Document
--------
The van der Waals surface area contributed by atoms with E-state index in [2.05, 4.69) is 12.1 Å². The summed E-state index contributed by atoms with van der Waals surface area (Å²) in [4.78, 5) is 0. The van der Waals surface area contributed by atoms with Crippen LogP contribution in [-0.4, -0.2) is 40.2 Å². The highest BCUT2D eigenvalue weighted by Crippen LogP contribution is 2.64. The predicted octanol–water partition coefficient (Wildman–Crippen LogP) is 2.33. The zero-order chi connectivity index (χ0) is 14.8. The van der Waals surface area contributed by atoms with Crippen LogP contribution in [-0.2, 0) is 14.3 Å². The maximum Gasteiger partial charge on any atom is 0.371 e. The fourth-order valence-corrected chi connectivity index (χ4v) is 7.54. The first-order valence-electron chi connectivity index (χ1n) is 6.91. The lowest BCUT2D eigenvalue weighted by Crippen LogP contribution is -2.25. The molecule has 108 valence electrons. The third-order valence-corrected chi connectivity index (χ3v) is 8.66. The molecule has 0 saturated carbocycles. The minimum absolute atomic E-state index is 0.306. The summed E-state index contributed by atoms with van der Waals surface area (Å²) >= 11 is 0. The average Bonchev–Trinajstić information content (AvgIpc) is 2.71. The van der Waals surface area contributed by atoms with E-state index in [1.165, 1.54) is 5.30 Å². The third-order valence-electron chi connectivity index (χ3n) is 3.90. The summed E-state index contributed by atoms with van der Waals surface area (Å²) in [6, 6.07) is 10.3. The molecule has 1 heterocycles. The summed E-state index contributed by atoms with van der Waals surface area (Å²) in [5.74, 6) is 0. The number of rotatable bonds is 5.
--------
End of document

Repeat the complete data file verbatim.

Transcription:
The van der Waals surface area contributed by atoms with E-state index in [2.05, 4.69) is 12.1 Å². The summed E-state index contributed by atoms with van der Waals surface area (Å²) in [4.78, 5) is 0. The van der Waals surface area contributed by atoms with Crippen LogP contribution in [-0.4, -0.2) is 40.2 Å². The highest BCUT2D eigenvalue weighted by Crippen LogP contribution is 2.64. The predicted octanol–water partition coefficient (Wildman–Crippen LogP) is 2.33. The zero-order chi connectivity index (χ0) is 14.8. The van der Waals surface area contributed by atoms with Crippen LogP contribution in [-0.2, 0) is 14.3 Å². The maximum Gasteiger partial charge on any atom is 0.371 e. The fourth-order valence-corrected chi connectivity index (χ4v) is 7.54. The first-order valence-electron chi connectivity index (χ1n) is 6.91. The lowest BCUT2D eigenvalue weighted by Crippen LogP contribution is -2.25. The molecule has 108 valence electrons. The third-order valence-corrected chi connectivity index (χ3v) is 8.66. The molecule has 0 saturated carbocycles. The minimum absolute atomic E-state index is 0.306. The summed E-state index contributed by atoms with van der Waals surface area (Å²) >= 11 is 0. The average Bonchev–Trinajstić information content (AvgIpc) is 2.71. The van der Waals surface area contributed by atoms with E-state index in [1.165, 1.54) is 5.30 Å². The third-order valence-electron chi connectivity index (χ3n) is 3.90. The summed E-state index contributed by atoms with van der Waals surface area (Å²) in [6, 6.07) is 10.3. The molecule has 1 heterocycles. The summed E-state index contributed by atoms with van der Waals surface area (Å²) in [5.74, 6) is 0. The number of rotatable bonds is 5.